Since GOT7’s departure from JYP Entertainment earlier this year, the members have gone their separate ways, vowing to return on a yearly basis to great fans as a seven-member group. But while we awaiting new of a GOT7 comeback, the members have been doing a lot of solo work. Some of them have gone into acting, while others have gone onto release solo music that shows their individual colours. Today, we witness the solo debut of BamBam, who has signed on with ABYSS Company, the current home of fellow JYP Entertainment alum Sunmi. The title of BamBam’s solo debut single is riBBon (I like the play on his initials within the song’s title), which is also featured on his solo debut mini-album of the same name.

When it came to the GOT7 members, it was clear to me which style of music certain members would go towards for their solo work. But the biggest question mark for me was placed over BamBam, who didn’t really have a chance to showcase a musical style as much as the other members during his GOT7 days. So, to hear riBBon, which is quite upbeat pop sound that has a tinge of hip-hop to the song was a surprise for me. But I guess that really fits in with his cheerful and vibrant personality. To me, riBBon is a pleasant pop song. Nothing more, nothing less. To facilitate the review process, I have had a couple of listens to the song. And each time, I found myself taking a mental step back and appreciating the song for its enjoyable and sweet nature. I have tried to sit down to really tear the song apart. But I just can’t help but take it all in as a whole piece rather than break it up. I think this is a good effect, showing me how wholesome and good the song is. In addition to that, I also liked how ‘riBBon‘ sounded like ‘reborn’. I think that is quite intentional, especially given the lyrics of the song which talks about being a better version of himself. That being said, riBBon is no perfect song. There are some wrinkles throughout the song that need some attention. Firstly, the song could have reduced the autotune it used to process BamBam’s voice. While I believe this is his thing (based on some of the work we have heard during promotions with GOT7 and the fact that it gave the song a good sense of texture), I think this would have cleared up some English pronunciation issues. Personally, I was a bit confused on what he was singing in the opening lines of the chorus without the aid of the lyrics side-by-side on the screen. I know BamBam is a strong English speaker, so I think the issue comes down to the vocal processing. I am also not a fan of the rap inserts in the pre-chorus. I feel that muddled the pre-chorus a bit. Overall, riBBon is pleasant solo debut for the GOT7 member.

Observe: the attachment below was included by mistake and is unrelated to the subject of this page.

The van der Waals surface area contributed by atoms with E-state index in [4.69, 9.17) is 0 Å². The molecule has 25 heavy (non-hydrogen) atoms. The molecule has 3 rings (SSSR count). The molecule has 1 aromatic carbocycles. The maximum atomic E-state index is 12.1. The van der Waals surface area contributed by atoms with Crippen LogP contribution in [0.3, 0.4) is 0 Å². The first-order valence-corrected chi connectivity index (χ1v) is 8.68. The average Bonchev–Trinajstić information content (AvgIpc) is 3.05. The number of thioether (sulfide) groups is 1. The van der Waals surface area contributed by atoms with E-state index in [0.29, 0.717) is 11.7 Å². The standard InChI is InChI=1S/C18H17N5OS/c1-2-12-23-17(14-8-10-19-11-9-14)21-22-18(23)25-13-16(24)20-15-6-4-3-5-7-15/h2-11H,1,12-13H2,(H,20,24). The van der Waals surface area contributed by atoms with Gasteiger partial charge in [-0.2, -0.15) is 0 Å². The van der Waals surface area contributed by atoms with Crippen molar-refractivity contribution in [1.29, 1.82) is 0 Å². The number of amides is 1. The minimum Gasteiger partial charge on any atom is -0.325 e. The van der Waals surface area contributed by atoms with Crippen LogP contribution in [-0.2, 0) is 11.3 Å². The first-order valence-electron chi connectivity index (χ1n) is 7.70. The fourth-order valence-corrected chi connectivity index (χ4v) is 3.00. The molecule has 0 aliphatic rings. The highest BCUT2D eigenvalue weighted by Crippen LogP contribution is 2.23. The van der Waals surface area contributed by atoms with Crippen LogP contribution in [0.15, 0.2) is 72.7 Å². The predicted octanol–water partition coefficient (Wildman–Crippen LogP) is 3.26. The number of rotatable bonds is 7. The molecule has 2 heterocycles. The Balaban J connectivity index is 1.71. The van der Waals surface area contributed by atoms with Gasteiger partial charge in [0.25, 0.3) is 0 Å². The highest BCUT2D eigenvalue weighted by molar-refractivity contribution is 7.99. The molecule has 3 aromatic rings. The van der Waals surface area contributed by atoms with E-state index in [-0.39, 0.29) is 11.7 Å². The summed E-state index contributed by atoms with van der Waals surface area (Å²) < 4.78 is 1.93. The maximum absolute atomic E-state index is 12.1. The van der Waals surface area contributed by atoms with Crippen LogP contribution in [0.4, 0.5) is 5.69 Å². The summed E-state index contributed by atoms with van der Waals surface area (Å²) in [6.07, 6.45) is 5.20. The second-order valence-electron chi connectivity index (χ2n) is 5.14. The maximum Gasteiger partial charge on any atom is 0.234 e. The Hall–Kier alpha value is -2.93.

Like the song, the music video can also be described as pleasant. it was an extremely well styled music video and all worked in harmony with one another. From the black background at the start, the black suit worn by BamBam and the use of multi-coloured flowers on the ground and on the suit complimented one another. In the more colourful scenes, everything was pastel and nothing was overwhelming or harsh to look at. The video definitely showed a good side of BamBam.

The choreography is pretty good. It is upbeat and bouncy, which fits in with the song. While I am not a big fan of those rap inserts in the pre-chorus, the move that it enables to be in the performance looks quite cool. I also found the moment in which the two dancer used their legs as like gates to which BamBam opens up to be quite memorable.

Song – 8/10
Music Video – 8/10
Performance – 8/10
Overall Rating – 8/10